Is spot bonding tile in showers an acceptable method of installing tile?


I recently had ceramic tile 12" x 36" installed on my shower walls with an extremely tight joint. The end result was lippage, hollow sounding tiles, cracked, discolored and uneven grout lines and unlevel tiles. I also discovered that spot bonding was used for this application. My contractor told me he's been installing this way for years and it is common practice in south Florida and acceptable by building code standards. He also believes the problem might be due to the tile not being rectified, although the manufacturer says they are and it is also printed on the boxes the tile came in.

They are going to pull off the worst installed tile and determine if the tile isn't rectified, in which case it is not their responsibility. He doesn't know why their are discolored areas of grout scattered throughout the shower, as there was only one bag of grout used. But they intend to remove and regrout.

I told the contractor that I had read a considerable amount of information that spot bonding is not a good method for installing tile, especially in a shower. But he's convinced that the internet is not necessarily a good way to obtain accurate information.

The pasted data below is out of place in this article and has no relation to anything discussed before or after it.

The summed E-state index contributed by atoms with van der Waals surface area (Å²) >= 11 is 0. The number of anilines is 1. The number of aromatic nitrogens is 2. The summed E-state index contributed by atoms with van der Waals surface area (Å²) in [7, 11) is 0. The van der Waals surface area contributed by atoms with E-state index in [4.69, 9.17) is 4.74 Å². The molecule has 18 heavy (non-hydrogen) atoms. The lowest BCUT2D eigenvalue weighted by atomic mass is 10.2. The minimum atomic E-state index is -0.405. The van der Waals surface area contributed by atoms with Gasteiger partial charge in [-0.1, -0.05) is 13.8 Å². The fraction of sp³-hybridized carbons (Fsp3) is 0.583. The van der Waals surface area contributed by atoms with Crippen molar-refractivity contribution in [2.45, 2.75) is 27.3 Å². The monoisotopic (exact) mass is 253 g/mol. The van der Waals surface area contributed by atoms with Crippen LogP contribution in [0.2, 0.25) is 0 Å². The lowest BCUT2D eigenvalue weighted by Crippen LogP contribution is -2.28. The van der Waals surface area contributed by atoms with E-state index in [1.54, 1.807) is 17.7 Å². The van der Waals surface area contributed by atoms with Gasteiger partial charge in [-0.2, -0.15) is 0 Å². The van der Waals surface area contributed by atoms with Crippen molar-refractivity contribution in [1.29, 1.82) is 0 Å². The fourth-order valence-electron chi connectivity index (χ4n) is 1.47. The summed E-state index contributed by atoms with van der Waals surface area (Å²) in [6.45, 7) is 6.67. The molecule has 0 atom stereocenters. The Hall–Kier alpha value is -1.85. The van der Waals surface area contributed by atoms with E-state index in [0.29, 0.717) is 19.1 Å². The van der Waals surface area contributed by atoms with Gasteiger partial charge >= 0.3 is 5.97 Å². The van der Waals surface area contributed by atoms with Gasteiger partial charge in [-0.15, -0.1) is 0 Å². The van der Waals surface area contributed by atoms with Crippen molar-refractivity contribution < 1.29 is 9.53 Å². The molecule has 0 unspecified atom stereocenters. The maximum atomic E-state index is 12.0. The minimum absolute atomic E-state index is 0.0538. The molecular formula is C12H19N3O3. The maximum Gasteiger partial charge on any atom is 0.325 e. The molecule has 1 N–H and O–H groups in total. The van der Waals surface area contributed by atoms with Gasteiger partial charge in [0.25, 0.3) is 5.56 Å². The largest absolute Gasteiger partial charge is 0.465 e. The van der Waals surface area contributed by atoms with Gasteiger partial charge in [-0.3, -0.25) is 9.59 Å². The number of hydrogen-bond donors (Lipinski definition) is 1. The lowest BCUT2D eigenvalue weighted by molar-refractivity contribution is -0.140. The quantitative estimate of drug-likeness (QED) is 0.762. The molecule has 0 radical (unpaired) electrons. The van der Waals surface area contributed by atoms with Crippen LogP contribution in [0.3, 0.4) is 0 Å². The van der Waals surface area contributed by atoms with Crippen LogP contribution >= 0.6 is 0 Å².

I would just like to have a professionally installed shower that looks good. What are your thoughts? I would appreciate any information you can provide.

Thank you very much.


ANSWER - First of all, it is recommend per the industry standards the grout joint width should be at least 1/8" wide for larger tiles, and never less than 1/16" wide.

Spot boding tile is not a legitimate installation method per the Tile Council of America Handbook and per ANSI A108 standards; unless the adhesive is an epoxy.

Spot bonding is normally the method that some installers use, incorrectly, to avoid tile lippage and out of plumb conditions.  So the fact that he spot bonded and still has excessive lippage suggests the workmanship does not meet the standards.

Rectified tile means that the sizing is more consistent, and the tile should have less warpage.  Even if the tile has excessive warpage then it is the installers' responsibility  to not install the tile until the deficiencies have been corrected.

CTaSC does have inspectors in Florida and throughout North America near most major cities, so you can contact us a if you need assistance with your claim.


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